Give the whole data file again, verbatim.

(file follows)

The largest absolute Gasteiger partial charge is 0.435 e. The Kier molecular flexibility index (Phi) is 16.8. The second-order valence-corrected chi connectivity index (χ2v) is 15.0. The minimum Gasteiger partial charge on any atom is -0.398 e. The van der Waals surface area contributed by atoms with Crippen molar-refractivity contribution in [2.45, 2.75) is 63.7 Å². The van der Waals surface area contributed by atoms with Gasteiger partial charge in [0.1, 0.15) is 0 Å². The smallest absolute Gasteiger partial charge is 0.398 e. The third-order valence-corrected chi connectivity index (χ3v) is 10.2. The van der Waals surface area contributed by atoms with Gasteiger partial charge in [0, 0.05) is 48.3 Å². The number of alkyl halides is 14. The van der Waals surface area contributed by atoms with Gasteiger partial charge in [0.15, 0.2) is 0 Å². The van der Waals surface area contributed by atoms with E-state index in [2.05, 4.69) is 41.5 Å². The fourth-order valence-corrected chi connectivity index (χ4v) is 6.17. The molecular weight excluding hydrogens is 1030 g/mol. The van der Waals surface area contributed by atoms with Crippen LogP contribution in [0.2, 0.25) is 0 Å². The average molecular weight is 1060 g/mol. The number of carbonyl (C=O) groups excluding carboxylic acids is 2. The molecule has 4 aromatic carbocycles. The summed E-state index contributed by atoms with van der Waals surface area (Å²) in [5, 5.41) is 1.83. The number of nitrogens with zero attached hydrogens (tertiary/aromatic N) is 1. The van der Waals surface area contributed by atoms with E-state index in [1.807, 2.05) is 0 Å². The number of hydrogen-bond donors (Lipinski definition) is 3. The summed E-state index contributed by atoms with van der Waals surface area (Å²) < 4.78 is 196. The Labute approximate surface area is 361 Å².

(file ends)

The largest absolute Gasteiger partial charge is 0.435 e. The Kier molecular flexibility index (Phi) is 16.8. The second-order valence-corrected chi connectivity index (χ2v) is 15.0. The minimum Gasteiger partial charge on any atom is -0.398 e. The van der Waals surface area contributed by atoms with Crippen molar-refractivity contribution in [2.45, 2.75) is 63.7 Å². The van der Waals surface area contributed by atoms with Gasteiger partial charge in [0.1, 0.15) is 0 Å². The smallest absolute Gasteiger partial charge is 0.398 e. The third-order valence-corrected chi connectivity index (χ3v) is 10.2. The van der Waals surface area contributed by atoms with Gasteiger partial charge in [0, 0.05) is 48.3 Å². The number of alkyl halides is 14. The van der Waals surface area contributed by atoms with Gasteiger partial charge in [0.15, 0.2) is 0 Å². The van der Waals surface area contributed by atoms with E-state index in [2.05, 4.69) is 41.5 Å². The fourth-order valence-corrected chi connectivity index (χ4v) is 6.17. The molecular weight excluding hydrogens is 1030 g/mol. The van der Waals surface area contributed by atoms with Crippen LogP contribution in [0.2, 0.25) is 0 Å². The average molecular weight is 1060 g/mol. The number of carbonyl (C=O) groups excluding carboxylic acids is 2. The molecule has 4 aromatic carbocycles. The summed E-state index contributed by atoms with van der Waals surface area (Å²) in [5, 5.41) is 1.83. The number of nitrogens with zero attached hydrogens (tertiary/aromatic N) is 1. The van der Waals surface area contributed by atoms with E-state index in [1.807, 2.05) is 0 Å². The number of hydrogen-bond donors (Lipinski definition) is 3. The summed E-state index contributed by atoms with van der Waals surface area (Å²) < 4.78 is 196. The Labute approximate surface area is 361 Å².